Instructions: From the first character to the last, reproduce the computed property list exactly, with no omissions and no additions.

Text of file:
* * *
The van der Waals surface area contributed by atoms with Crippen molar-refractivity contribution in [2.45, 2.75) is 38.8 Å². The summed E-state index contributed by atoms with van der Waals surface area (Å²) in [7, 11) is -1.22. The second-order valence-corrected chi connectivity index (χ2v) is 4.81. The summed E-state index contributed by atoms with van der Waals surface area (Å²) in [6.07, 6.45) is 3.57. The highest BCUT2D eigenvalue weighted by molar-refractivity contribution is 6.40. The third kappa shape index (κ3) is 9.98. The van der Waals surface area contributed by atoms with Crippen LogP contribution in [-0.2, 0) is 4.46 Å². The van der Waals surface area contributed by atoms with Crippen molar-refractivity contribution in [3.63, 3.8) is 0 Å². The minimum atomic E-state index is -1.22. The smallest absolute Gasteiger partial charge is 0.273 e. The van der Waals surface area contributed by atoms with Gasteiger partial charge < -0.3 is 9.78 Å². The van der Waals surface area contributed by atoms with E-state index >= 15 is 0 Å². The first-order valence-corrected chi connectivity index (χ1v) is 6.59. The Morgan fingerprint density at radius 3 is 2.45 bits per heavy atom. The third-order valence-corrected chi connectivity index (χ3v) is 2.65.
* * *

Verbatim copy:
The van der Waals surface area contributed by atoms with Crippen molar-refractivity contribution in [2.45, 2.75) is 38.8 Å². The summed E-state index contributed by atoms with van der Waals surface area (Å²) in [7, 11) is -1.22. The second-order valence-corrected chi connectivity index (χ2v) is 4.81. The summed E-state index contributed by atoms with van der Waals surface area (Å²) in [6.07, 6.45) is 3.57. The highest BCUT2D eigenvalue weighted by molar-refractivity contribution is 6.40. The third kappa shape index (κ3) is 9.98. The van der Waals surface area contributed by atoms with Crippen LogP contribution in [-0.2, 0) is 4.46 Å². The van der Waals surface area contributed by atoms with Crippen molar-refractivity contribution in [3.63, 3.8) is 0 Å². The minimum atomic E-state index is -1.22. The smallest absolute Gasteiger partial charge is 0.273 e. The van der Waals surface area contributed by atoms with Gasteiger partial charge < -0.3 is 9.78 Å². The van der Waals surface area contributed by atoms with E-state index >= 15 is 0 Å². The first-order valence-corrected chi connectivity index (χ1v) is 6.59. The Morgan fingerprint density at radius 3 is 2.45 bits per heavy atom. The third-order valence-corrected chi connectivity index (χ3v) is 2.65.